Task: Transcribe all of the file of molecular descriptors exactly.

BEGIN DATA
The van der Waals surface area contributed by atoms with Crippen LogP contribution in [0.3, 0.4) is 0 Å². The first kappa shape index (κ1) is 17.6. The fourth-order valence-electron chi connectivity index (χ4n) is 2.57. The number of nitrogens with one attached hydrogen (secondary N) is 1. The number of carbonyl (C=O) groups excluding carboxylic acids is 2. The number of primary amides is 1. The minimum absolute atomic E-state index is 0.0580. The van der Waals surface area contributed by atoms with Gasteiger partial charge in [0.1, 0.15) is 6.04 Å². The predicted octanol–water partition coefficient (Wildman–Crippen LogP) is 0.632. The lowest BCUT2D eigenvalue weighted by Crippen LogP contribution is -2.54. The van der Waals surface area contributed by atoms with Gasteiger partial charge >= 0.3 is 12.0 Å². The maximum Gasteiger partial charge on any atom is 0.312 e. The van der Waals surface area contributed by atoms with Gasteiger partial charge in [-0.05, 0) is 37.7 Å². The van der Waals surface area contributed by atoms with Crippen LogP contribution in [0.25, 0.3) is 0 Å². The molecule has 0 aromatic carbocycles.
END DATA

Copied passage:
The van der Waals surface area contributed by atoms with Crippen LogP contribution in [0.3, 0.4) is 0 Å². The first kappa shape index (κ1) is 17.6. The fourth-order valence-electron chi connectivity index (χ4n) is 2.57. The number of nitrogens with one attached hydrogen (secondary N) is 1. The number of carbonyl (C=O) groups excluding carboxylic acids is 2. The number of primary amides is 1. The minimum absolute atomic E-state index is 0.0580. The van der Waals surface area contributed by atoms with Gasteiger partial charge in [0.1, 0.15) is 6.04 Å². The predicted octanol–water partition coefficient (Wildman–Crippen LogP) is 0.632. The lowest BCUT2D eigenvalue weighted by Crippen LogP contribution is -2.54. The van der Waals surface area contributed by atoms with Gasteiger partial charge >= 0.3 is 12.0 Å². The maximum Gasteiger partial charge on any atom is 0.312 e. The van der Waals surface area contributed by atoms with Gasteiger partial charge in [-0.05, 0) is 37.7 Å². The van der Waals surface area contributed by atoms with Crippen LogP contribution in [0.25, 0.3) is 0 Å². The molecule has 0 aromatic carbocycles.